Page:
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[ISN] Surprising percentage of public fears cyberattacks
By Judi Hasson
Sept. 1, 2003
About half of Americans fear terrorists will launch cyberattacks on
the large networks that operate the banking, electrical transportation
and water systems, disrupting everyday life and possibly crippling
economic activity, according to a survey conducted by Federal Computer
Week and the Pew Internet & American Life Project.
Some 49 percent of those surveyed said they were afraid of
cyberassaults on key parts of the U.S. economy. A significant gender
gap showed up in the data, as women were more likely to express fear.
People in the Midwest were the most concerned about cyberterrorism.
According to experts, Americans tend to discount the devastating
effects a computer virus or attack can have on the financial,
transportation and health industries. But the high percentage of
Americans who fear an attack - coupled with the fact the poll was
taken before the Blaster worm infected millions of computers worldwide
and prior to the electrical blackout in the Northeast and Canada -
indicate that the public's awareness of the issue, and their fear, has
Alan Paller, a leading expert on information security and research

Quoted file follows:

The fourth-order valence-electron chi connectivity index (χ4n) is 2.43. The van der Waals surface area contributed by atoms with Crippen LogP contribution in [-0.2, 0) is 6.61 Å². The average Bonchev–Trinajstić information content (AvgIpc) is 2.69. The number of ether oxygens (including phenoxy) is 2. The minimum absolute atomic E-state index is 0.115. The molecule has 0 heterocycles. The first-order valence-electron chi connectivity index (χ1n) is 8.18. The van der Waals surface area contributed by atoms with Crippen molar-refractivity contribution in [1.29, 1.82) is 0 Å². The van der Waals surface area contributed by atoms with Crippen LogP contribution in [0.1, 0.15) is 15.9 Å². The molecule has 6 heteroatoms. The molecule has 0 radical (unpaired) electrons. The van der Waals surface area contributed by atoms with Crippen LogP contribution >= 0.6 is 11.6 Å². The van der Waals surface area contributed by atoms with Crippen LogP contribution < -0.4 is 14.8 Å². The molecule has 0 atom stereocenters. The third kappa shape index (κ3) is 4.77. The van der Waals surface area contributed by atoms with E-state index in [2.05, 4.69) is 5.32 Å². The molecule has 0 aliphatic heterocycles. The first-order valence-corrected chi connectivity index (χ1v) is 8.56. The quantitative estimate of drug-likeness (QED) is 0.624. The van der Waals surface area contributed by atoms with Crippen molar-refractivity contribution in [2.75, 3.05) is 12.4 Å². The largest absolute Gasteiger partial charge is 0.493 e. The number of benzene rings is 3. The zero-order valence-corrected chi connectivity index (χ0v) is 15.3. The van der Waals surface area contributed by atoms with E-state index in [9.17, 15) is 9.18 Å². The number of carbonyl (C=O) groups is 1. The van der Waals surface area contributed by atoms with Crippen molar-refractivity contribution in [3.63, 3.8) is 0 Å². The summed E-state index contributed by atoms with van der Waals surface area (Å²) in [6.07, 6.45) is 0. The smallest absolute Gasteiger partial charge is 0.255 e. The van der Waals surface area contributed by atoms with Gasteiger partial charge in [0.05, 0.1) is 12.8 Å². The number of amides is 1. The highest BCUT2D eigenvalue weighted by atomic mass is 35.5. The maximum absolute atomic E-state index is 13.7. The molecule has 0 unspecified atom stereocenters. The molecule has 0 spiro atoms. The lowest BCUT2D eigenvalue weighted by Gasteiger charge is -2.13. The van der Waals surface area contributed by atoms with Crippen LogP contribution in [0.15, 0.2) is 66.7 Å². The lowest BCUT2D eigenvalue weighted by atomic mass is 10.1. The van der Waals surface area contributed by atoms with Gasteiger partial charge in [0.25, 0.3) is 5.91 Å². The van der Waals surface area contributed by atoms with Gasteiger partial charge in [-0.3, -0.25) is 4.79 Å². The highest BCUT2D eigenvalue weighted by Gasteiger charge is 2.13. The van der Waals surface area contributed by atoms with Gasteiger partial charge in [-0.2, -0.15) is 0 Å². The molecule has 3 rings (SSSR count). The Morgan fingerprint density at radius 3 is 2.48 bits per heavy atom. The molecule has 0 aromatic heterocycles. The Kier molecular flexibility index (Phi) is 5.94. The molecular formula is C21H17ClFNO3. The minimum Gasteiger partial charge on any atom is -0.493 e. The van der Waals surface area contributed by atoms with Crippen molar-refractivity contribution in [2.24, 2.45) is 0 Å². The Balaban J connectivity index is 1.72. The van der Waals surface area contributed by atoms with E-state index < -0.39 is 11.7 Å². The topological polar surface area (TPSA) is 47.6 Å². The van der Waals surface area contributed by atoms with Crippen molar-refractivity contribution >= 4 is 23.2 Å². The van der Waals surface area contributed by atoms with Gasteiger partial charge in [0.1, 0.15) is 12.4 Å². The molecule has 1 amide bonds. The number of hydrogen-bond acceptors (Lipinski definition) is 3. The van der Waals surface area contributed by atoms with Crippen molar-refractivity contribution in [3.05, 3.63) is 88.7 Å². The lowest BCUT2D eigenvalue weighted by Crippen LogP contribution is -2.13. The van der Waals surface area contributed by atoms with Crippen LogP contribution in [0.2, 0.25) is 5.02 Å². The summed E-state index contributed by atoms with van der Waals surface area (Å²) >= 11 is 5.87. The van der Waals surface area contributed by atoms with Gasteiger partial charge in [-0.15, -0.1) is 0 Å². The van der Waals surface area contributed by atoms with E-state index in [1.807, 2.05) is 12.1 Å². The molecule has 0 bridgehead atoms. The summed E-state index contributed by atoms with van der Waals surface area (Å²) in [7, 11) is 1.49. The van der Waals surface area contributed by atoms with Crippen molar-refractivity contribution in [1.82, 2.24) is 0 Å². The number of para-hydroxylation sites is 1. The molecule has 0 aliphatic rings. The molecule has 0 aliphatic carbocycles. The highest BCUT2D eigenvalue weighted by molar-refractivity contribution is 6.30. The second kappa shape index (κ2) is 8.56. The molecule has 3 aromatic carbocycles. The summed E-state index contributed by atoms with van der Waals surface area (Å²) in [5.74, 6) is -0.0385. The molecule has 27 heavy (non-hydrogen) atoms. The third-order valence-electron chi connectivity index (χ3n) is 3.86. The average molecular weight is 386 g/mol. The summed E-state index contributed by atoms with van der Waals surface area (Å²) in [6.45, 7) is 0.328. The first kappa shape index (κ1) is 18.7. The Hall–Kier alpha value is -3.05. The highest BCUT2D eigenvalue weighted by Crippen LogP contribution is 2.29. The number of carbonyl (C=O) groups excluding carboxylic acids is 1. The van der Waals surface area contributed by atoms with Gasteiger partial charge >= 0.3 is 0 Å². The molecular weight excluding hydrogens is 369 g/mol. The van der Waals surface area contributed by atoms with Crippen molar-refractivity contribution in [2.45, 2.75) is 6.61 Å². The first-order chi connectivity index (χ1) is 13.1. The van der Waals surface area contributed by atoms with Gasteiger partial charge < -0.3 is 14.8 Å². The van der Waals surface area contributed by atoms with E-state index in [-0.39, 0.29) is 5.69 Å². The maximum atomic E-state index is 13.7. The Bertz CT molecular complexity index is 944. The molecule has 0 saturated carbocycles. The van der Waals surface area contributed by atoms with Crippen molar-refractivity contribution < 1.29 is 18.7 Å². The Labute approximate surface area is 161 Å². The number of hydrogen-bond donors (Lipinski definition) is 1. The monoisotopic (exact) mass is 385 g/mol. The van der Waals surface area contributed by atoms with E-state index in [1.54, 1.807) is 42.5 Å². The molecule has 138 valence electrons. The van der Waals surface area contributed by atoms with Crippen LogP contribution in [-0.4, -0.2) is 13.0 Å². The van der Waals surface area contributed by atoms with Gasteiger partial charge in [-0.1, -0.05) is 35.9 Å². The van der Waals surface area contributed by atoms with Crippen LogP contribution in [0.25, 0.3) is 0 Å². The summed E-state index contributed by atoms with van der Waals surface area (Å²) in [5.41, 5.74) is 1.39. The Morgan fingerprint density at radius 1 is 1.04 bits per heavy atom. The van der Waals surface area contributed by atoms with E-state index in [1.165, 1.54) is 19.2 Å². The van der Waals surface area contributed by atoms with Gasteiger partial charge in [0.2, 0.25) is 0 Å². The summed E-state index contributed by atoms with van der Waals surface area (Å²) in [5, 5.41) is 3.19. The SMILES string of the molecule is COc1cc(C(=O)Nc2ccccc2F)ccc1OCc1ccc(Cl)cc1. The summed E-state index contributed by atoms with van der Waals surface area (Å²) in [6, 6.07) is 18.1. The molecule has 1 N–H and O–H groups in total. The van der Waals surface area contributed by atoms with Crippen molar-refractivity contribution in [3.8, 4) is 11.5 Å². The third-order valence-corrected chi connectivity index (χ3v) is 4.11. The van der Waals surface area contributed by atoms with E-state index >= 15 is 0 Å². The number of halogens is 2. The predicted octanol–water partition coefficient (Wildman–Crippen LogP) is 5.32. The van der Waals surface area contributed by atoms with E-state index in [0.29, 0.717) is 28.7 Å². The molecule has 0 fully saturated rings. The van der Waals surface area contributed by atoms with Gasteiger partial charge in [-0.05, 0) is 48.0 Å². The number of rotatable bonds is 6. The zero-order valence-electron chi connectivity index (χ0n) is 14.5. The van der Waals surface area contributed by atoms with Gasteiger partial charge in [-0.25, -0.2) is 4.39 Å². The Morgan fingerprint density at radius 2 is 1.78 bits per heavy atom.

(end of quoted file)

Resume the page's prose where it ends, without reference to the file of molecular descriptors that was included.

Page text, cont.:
director for the SANS Institute, a training and education
organization, said the high percentage of Americans worried about
cyberattacks surprised him, but it indicates that the federal
government has done a good job of making people aware of the issue.
"At that high level, it also helps explain why Microsoft [Corp.] is
making a huge policy change in how it handles vulnerabilities and that
most other vendors will be forced to follow," he wrote in an e-mail to
FCW. "Instead of expecting every school child and all users to do
their own security maintenance, the vendors are being forced - kicking
and screaming - into taking responsibility for fixing, automatically
without user knowledge or involvement, every security vulnerability
that could be used in attacks on the infrastructure."
Interviewed after the blackout that hit New York and other major urban
areas, Donna Day, a resident of Wagner, S.C., said she is still
concerned that hackers can break into any computer network. "I'm not
as worried about them breaking into banks as much as [I'm worried they
may do] something like the blackout," Day, 49, said. "If they could
get into a computer and cause something like that, it would shut down
a whole city."
Harris Miller, president of the Information Technology Association of
America, said he's not surprised by the poll results. "People are very
cognizant and concerned about the risks to their information and their
finances from cybersecurity threats," he said. "They realize their
money can be stolen in ways other than robbing a bank."
Computer security expert Peter Neumann, a scientist with the research
firm SRI International, said it's important that the public is
becoming aware of how serious the threat can be. "Until now, the
standard answer you get is, 'We've never had the Pearl Harbor of
cybersecurity, so why worry,' " he said. "We tend not to be on our
toes. And we need to be on our toes."
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